In many ways, Maisie’s birth story was perfect. Of course there were a few glitches here and there, but I remember it as perfect. Simply full of excitement, light and pure, pure joy.
On bank holiday Monday, 28th May 2018, we had spent the day at home working on the finishing touches to the new kitchen (because every heavily pregnant person needs to add house renovations to the to do list). Lowen’s grandparents had been around to help all day, and he had received a brand new bubble blowing lawn mower, so the lawn was covered in tiny bubbles. He’d also spent the afternoon climbing on the rocks in the garden and pretending to swing from the tree branches.
In the evening, Ben, I and Lowen went to one of our favourite bars in Truro: Sonder, to celebrate finishing the kitchen. We ate burgers and chips and played Jenga. It was really, really hot, and I was starting to feel more and more uncomfortable – but looking forward to a final few days left to prepare for the baby’s arrival. Returning home, Lowen fell asleep in the car and we finished putting the last bits and pieces on the new shelves in the kitchen. We all go to bed and fall straight to sleep.
The next morning, Tuesday 29th May, I wake up at 6:00am. Lowen had come into our bed in the middle of the night, so I leave Lowen and Ben snoozing whilst I go to get a bit of space in the spare bedroom. It is a beautiful morning, and I can see the sunrise across the allotments past the back garden. Lying down I feel a bit uncomfortable, but practice the hypnobirthing breathing exercises. I start timing these uncomfortable feelings and start to wonder whether they might be contractions… but surely not, it’s still nine days early! The breathing works so well at controlling the pain. I suddenly start to feel a bit miffed that this might actually be the baby coming, as there are still so many more things left on my to do list/spreadsheet! I begin avidly watching the hypnobirthing videos I had planned to watch over the next few days, hoping to fit them all in before anything else happens…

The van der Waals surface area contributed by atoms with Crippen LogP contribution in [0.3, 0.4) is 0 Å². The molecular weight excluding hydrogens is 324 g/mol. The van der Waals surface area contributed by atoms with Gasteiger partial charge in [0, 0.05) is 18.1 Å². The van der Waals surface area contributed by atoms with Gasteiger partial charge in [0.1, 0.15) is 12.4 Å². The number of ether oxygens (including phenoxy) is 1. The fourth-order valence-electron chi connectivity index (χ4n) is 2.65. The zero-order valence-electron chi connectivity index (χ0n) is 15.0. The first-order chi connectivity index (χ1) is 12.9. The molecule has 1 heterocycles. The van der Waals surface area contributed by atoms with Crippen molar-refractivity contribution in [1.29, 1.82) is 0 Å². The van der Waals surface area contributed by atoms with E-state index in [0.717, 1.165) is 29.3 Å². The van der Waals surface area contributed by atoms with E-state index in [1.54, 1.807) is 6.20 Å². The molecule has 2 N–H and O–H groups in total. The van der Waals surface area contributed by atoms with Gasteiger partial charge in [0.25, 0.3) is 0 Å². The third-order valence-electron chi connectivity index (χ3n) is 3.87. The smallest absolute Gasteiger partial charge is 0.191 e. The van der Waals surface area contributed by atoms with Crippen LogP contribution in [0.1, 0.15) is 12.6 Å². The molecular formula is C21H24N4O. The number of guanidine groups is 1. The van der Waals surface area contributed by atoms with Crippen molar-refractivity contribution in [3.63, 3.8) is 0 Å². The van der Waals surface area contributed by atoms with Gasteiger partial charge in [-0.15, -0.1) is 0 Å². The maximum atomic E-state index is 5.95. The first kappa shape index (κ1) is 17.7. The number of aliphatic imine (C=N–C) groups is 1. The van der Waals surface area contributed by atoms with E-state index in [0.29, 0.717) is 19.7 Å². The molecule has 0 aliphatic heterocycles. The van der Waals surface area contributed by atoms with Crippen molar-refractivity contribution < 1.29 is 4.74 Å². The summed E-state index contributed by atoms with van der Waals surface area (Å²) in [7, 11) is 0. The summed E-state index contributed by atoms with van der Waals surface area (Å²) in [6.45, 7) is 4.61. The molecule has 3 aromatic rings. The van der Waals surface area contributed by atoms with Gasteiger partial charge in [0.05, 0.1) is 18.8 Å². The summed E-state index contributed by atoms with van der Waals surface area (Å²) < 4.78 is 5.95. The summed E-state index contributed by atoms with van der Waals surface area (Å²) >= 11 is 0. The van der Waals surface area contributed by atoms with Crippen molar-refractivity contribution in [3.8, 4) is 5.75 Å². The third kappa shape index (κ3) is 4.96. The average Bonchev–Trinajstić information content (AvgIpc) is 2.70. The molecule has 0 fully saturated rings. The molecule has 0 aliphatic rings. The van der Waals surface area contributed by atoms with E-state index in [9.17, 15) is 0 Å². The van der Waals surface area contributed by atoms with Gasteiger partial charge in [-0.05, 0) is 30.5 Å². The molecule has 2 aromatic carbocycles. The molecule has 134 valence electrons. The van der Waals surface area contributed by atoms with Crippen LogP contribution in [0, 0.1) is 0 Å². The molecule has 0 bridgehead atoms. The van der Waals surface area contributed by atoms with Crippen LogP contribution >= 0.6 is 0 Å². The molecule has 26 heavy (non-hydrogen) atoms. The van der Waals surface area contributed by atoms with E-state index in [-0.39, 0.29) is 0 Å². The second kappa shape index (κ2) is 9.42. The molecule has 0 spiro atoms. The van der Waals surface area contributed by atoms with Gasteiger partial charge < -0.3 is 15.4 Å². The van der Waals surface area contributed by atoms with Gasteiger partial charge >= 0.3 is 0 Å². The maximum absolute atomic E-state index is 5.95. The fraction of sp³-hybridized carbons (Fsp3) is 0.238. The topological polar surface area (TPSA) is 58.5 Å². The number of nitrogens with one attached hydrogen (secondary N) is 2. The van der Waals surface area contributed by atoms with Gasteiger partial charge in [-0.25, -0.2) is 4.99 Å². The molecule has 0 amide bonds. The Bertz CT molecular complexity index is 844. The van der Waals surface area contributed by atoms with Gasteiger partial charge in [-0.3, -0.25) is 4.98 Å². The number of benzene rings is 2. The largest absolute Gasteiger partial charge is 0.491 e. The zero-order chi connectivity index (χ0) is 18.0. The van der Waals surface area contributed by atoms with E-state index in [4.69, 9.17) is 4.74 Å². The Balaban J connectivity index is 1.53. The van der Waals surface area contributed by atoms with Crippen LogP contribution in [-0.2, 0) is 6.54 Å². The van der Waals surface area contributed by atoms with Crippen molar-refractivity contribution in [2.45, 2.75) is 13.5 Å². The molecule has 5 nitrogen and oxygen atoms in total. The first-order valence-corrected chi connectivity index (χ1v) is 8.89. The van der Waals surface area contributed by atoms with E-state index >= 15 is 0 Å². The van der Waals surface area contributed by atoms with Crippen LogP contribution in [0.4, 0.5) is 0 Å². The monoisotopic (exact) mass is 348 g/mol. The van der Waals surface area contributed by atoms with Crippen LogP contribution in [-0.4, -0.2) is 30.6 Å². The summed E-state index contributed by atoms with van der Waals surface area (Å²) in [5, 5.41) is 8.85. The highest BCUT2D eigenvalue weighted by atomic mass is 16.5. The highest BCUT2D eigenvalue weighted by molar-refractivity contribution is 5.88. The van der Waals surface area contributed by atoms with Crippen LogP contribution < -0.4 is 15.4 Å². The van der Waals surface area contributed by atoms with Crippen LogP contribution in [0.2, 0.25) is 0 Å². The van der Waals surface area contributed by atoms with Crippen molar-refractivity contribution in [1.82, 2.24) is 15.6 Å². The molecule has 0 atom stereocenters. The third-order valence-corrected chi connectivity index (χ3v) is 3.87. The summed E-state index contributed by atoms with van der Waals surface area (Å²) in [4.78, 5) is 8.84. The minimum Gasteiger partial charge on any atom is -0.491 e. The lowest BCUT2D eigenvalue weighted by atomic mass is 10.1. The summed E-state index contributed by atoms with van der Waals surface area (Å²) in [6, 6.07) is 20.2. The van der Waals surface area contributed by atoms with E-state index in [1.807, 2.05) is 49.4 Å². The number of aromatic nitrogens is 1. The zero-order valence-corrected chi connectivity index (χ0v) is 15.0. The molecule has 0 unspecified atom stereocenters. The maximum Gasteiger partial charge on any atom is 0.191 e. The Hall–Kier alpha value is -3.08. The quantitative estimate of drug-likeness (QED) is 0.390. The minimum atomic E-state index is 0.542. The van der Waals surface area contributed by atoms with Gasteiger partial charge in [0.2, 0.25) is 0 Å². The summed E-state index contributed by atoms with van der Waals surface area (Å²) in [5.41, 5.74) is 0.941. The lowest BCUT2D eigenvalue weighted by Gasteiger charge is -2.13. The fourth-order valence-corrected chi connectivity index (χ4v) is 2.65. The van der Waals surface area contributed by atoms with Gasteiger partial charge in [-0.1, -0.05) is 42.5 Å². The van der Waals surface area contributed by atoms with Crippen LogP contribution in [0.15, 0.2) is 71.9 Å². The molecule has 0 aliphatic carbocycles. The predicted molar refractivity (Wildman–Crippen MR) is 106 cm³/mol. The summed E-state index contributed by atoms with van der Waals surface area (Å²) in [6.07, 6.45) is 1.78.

Eventually, Ben and Lowen surface around 7:30am and we all go downstairs for breakfast of toast and fruit. I’m unsure whether to tell Ben what I think might be going on – as it seems a bit soon, and we had a few things planned, but I tell him sheepishly, and he looks really excited! It’s so strange being in labour with a toddler around – despite the increasing pains, I have to keep it under wraps and pretend to be interested in pushing his baby doll around in his toy pram. As Ben only works down the road, I told him to go to work for 9am and drop Lowen at nursery as usual and I’ll be in touch.
Once they are both out of the house, I get to work on the to do list, cutting it down to:
- Paint nails (I want them to look nice for the photos!)
- Whilst finishing all of the hypnobirthing videos
- Finish packing my hospital bag
- Compile a labour playlist
- Listen to hypnobirthing meditations
- Re-write my birth plan (as per the hypnobirthing videos) to send to Ben at work to print
- Try to stay calm as per the hypnobirthing videos: drinking camomile tea, lighting candles, spraying special relaxing smell into pillow, do breathing exercises through contractions, keep active and upright…
I think this indicates the madness of a woman in labour. I was so stressed out, I was convinced that this would prevent the baby’s arrival, giving myself a bit more time to prepare.
I start to feel more and more panicked and unprepared. I really wanted to relax and enjoy the early stages of labour, and I know that second babies can arrive really quickly, and I was starting to be a bit worried that I was alone and the contractions were getting stronger and closer together.